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Mosquito Pools Test Positive for EEE and West Nile Virus

The Rhode Island Department of Health (HEALTH) and the Rhode Island Department of Environmental Management (DEM) advise all Rhode Islanders that a pool of mosquitoes from a mosquito-trapping site in Westerly has tested positive for Eastern Equine Encephalitis (EEE). In addition, a mosquito pool in South Kingstown and a mosquito pool in Pawtucket each tested positive for West Nile Virus (WNV). This is the second mosquito pool this summer to test positive for EEE, and the first mosquito pools this summer to test positive for WNV.

“At this time of the year, we expect to see both EEE and WNV in mosquitoes,” said Director of Health David R. Gifford, MD, MPH. “Until the first heavy frost in the fall, all Rhode Islanders should be taking the proper precautions to avoid mosquito bites and should be removing standing water from their yards. It is likely that we will see more communities test positive as mosquitoes spread across the state.”

“It is not surprising to isolate EEE from mosquitoes for the second week in Chapman Swamp,” said DEM mosquito abatement coordinator Al Gettman, PhD. “In addition, the West Nile virus findings are in keeping with our neighboring states’ surveillance information.”

Recommendations for Communities with EEE · Due to the findings of EEE, municipal and school officials in the town of Westerly should continue to utilize “smart scheduling” and should reschedule or relocate any outdoor activity originally planned for dawn, dusk, or evening.

Recommendations for Communities with WNV · Municipal and school officials in the Town of South Kingstown and the City of Pawtucket should continue to encourage personal protection measures (use bug spray, wear long pants and long sleeves) and should eliminate any standing water from municipal or school property.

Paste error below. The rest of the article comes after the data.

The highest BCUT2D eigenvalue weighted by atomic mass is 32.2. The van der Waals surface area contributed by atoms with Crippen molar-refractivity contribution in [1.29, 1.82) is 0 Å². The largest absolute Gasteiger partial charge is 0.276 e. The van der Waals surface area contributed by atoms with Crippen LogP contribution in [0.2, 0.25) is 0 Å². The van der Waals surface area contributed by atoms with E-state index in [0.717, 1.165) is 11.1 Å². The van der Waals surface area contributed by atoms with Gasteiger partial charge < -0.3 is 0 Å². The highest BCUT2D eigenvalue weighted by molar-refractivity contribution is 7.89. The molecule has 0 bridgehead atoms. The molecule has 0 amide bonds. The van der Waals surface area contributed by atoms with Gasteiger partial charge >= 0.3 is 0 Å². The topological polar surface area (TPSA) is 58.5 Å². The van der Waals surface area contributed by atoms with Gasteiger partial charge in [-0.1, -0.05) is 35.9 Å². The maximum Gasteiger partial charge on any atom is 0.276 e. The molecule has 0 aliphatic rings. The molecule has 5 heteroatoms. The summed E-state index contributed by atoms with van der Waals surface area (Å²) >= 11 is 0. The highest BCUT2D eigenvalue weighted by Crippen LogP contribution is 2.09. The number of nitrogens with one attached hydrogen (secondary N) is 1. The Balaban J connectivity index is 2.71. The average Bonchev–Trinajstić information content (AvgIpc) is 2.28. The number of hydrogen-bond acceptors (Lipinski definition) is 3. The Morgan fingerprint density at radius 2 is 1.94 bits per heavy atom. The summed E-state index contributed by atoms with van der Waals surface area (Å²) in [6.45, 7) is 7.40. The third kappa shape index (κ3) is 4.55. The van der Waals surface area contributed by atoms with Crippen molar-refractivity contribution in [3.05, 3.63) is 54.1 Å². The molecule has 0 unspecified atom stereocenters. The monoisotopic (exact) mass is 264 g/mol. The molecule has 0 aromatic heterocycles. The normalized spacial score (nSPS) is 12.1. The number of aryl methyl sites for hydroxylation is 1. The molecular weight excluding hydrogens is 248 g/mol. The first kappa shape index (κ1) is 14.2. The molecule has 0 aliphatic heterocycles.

Protect yourself: · Use bug spray with DEET (N, N-diethyl-meta-toluamide). Make sure that bug spray does not have more than 30% DEET. Do not use bug spray with DEET on infants. -more- · At sunrise and sundown (when mosquitoes are most active), minimize outside activities. If you are outside, HEALTH strongly recommends wearing long-sleeved shirts and long pants and using bug spray. · Put mosquito netting over playpens and baby carriages. · Put screens on windows and doors. Fix screens that have holes.

Get rid of mosquito breeding grounds: · Get rid of anything around your house and yard that collects water. One cup of water can produce thousands of mosquitoes! · Change the water in birdbaths at least two times a week. · Clean your gutters so that they can drain properly. · Remove any water from unused swimming pools or boats and cover them. · Help your neighbors, friends, and family do the same things.

The Newport-County man who has been hospitalized with EEE since August 10 is improving and is in stable condition. Symptoms of EEE or WNV may include fever, headache and body aches or swollen lymph glands. Symptoms of severe infection include headache, high fever, stiff neck, stupor, disorientation, coma, tremors, convulsions, muscle weakness, or paralysis. Everyone is at high risk for serious illness from EEE, and the case fatality rate for EEE is 33%. For WNV, 80% of people who are infected do not have any symptoms; however, the elderly, young children and people with weakened immune systems are at higher risk for serious illness from WNV. For more information, call your healthcare provider, visit HEALTH’s website at, call 222-5960/RI Relay 711, or visit DEM’s website at and click on Public Health Updates.

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